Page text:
Aspiration pneumonia and pneumonitis

Background

  • Difficult to predict which patients with pneumonitis will go on to develop pneumonia
  • Aspiration pneumonitis
    • Inflammatory chemical injury of tracheobronchial tree and pulmonary parenchyma
    • Due to inhalation of regurgitated sterile gastric contents
    • Must aspirate at least 20-30mL of gastric contents with pH <2.5
    • Can lead to aspiration pneumonia due to pulmonary defense mechanism injury
  • Aspiration pneumonia
    • Alveolar space infection secondary to inhalation of pathogenic material from oropharynx
    • Increased in patients with periodontal disease, chronic colonization of upper airways, or taking PPI/H2-blockers
    • Accounts for up to 20% of community-acquired pneumonia in elderly, majority of nursing home-acquired pneumonia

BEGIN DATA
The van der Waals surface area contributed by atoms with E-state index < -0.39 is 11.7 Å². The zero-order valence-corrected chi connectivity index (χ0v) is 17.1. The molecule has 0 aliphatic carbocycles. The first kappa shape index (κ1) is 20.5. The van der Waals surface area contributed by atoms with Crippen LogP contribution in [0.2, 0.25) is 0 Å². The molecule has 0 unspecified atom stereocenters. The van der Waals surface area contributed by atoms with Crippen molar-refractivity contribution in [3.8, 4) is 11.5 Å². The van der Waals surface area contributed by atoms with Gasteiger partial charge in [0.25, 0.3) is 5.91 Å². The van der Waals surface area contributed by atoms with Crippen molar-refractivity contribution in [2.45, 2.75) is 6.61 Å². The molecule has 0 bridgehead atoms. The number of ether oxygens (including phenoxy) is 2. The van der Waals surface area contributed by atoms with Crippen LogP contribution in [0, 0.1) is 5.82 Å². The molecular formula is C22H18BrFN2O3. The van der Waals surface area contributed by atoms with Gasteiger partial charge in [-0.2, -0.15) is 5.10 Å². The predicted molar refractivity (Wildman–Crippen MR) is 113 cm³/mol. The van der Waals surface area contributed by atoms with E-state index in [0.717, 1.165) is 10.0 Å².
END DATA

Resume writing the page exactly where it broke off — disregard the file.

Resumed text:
• Microbiology
      • Community acquired: Pneumococcus, staph, H flu, enterobacter
      • Hospital acquired: Pseudomonas, gram-negatives

Clinical Features

  • Aspiration pneumonia
    • Fever
    • Dyspnea
    • Productive cough
    • Tachypnea
    • Tachycardia
    • Altered mental status
  • Aspiration pneumonitis
    • Cough
    • Tachypnea
    • Bloody sputum
    • Respiratory distress

Differential Diagnosis

Acute dyspnea

Emergent

Non-Emergent

Evaluation

Work-Up

  • CXR
    • Unilateral focal or patchy consolidations in dependent lung segments
    • Right lower lobe is most common area; bilateral patterns can also be seen
    • Lower lobe infiltrate when aspiration occurs in upright position
    • Upper lobe infiltrate when aspiration occurs in recumbent position
  • CT
    • Increased sensitivity, specificity, and overall accuracy compared to CXR
    • Reasonable to obtain even if CXR negative if clinical suspicion is high

Management

Disposition

  • Admit all patients with aspiration pneumonia
  • For aspiration pneumonitis, consider discharge if:
    • Otherwise healthy and non-toxic
    • Give outpatient antibiotics if symptomatic for >48hrs
  • For aspiration pneumonitis, consider admission for:
    • Chronically ill or immunocompromised
    • Nursing home patient

See Also

References

Authors:

Michael Holtz